THE evidence is piling up that folks of all ages and disparate backgrounds are hankering after meaningful lyrics set to artful melodies driven by a swinging beat. Vocalist Deater O'Neill points to her two younger sisters who "all of a sudden love to hear music with lovely melodies and good poetry" and observes that "the older generation that lived through the years when all these standards gained their initial popularity, they're appreciating the return of just good love songs and good dancing material." Beverly Cosham says that she herself sings "songs that will demonstrate some sort of emotion, that do something to touch the audience and have some universal feeling that a lot of times people don't want to get in touch with because they don't want to bare their souls."

O'Neill currently sings with her nine-piece band Sundays at the Top O' the Town, Rosslyn, and with her trio Mondays at the Pirates' Hideaway in Georgetown. She will be the featured entertainer with a 17-piece orchestra at the Cherry Blossom Festival Ball on April 9 in the new D.C. Convention Center. Cosham will remain at Dot's Spot on Capitol Hill every other Friday and Saturday through August. Both singers draw from the works of the older songwriters but sprinkle in songs of the last decade or so. Cosham names Harold Arlen, Yip Harburg (whom she met shortly before Harburg died in 1981) and Stephen Sondheim as favorites; O'Neill, the Gershwins, Cole Porter and Michel Legrand.

An avowed "flower child" of the late 1960s, O'Neill dropped out of University of Michigan opera studies to go on the road as Jeanie in "Hair" and then joined the Tennessee Blues Band as lead vocalist. Pursuing the classics once again, but in a desultory fashion, she stumbled upon the 1940s style Starlight Orchestra one night and that was it. She joined it for a couple of years here in Washington where it frequently appeared in the Shoreham's Blue Room, once with the late Charlie Spivak as guest trumpet player and on another occasion alternating with a small combo led by trumpeter Billy Butterfield.

Not long ago O'Neill was called upon at the 11th hour to fill in for the ill vocalist of the Larry Elgart Orchestra on a college date in Pennsylvania and last summer she helped open a jazz room in Honolulu owned by former Stan Kenton saxophonist Gabe Baltazar.

"I have really dibble-dabbled in everything," she says, adding to the already motley list her five years as soloist at a Methodist church in the District, a National Public Radio appearance in "Medea's Dream" ("the last operatic thing I've done--staged in a shower, a real kick") and jazz gigs at Mr. Y's Lounge and the Black Force Tavern. O'Neill, who grew up in Michigan, has divided the last dozen years about equally between the District and Alexandria.

At those Sunday evenings at the Top O' The Town, a dance set alternates with a show set, O'Neill clarifies, the latter "a 60-40 combination--40 percent being some old standards or some of today's, things that people are very familiar with, and for the 60 percent I'm doing, for example, George and Ira Gershwin's 'They All Laughed,' but with the verse, bringing back some marvelous songs and their verses. And not only do I have great musicians that I can call on for dynamite solos, I have the marvelous arrangements of my alto player, Mike Crotty."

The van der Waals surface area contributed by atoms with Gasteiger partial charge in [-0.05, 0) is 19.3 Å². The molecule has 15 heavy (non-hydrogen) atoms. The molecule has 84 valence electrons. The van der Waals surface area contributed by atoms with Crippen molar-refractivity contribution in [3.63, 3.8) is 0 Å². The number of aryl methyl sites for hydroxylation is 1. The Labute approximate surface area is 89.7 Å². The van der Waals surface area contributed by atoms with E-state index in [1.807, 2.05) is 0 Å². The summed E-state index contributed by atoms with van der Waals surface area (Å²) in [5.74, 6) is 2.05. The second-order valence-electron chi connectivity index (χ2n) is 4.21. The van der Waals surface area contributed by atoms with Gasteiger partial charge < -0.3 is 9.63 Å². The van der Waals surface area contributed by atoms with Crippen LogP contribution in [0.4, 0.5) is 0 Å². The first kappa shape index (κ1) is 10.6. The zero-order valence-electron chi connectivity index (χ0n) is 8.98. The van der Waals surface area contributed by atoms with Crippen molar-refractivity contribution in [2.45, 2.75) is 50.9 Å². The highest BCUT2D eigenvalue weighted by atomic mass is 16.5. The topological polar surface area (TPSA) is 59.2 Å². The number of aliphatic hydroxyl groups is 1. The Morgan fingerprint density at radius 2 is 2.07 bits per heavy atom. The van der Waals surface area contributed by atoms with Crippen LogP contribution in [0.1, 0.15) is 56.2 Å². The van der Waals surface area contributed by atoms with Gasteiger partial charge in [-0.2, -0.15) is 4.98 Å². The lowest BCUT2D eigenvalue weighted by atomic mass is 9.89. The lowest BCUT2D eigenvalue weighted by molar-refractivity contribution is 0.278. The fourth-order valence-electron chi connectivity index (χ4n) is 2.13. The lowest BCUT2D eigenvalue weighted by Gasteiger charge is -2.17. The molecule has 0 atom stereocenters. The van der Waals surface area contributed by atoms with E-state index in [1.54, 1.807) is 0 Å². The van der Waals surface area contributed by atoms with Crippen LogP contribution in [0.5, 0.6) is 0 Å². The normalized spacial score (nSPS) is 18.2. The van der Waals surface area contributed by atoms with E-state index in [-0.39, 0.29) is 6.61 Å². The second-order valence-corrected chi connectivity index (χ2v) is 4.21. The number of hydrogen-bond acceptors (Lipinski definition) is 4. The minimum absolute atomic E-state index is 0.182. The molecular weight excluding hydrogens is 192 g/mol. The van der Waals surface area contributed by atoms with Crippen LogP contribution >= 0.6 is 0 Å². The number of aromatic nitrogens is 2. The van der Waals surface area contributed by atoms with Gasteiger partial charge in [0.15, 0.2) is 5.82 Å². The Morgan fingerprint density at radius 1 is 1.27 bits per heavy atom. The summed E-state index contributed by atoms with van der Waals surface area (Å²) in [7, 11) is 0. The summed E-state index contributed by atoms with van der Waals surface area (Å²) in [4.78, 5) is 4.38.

Cosham, a D.C. native and graduate of Western High School (now Ellington School of the Arts), also is of an age to have been exposed to massive doses of rock music but she was not infected. "It was very interesting because the guy I dated when I was in high school and college was very heavy into Lambert, Hendricks and Ross, and that was very avant-garde for high school kids because you were supposed to be doing whatever Dick Clark was doing. But we used to sit around and listen to Annie Ross and just marvel at the sound of that group. And that made me more interested in things like what Ella Fitzgerald was doing."

Formal instruction in music never has been a part of Cosham's background, although she has been singing since she was 4 years old. "I can remember singing stuff like, 'Caldonia' and whatever else I heard on the radio, and then in school I did a lot of lead stuff with the chorale. I have this great desire to sing 'Carmen' but I never did have any training. I have taught myself to read music and pick out chords on the piano because I prefer to know. And then listening to people like Mabel Mercer, Frank Sinatra and Johnny Hartman I have learned phrasing and enunciation and evolved the style that I have."

Recently she has spent a lot of time in New York gigging in clubs and traveling a "mini-circuit" of caberet venues from Baltimore to New Haven.

"Pain songs" make up part of Cosham's repertoire and she says it impresses her that people come up after a performance and ask her for a copy of the lyrics of certain songs. "They'll say things like, 'Gosh, how did you know I felt that way?' or 'Those were the words I was trying to get to.' Or I have people crying. To me, to be on stage first of all, you're there to entertain, but I want the people to feel something. So what I do on stage is to create this little bit of reality that lets these people step in for 45 minutes and say, 'Okay, I'm now gonna feel all these things that for all day I have not allowed myself to feel.' "

But lest it be thought that she sings only about pain, she points out that songs like "Beautiful Sadness" play a big role in her act. It concentrates on the "good things" that a dissolved love affair can be remembered for. "I have people in Baltimore, in New Haven who--everybody wants these lyrics and I'm going to have them Xeroxed!"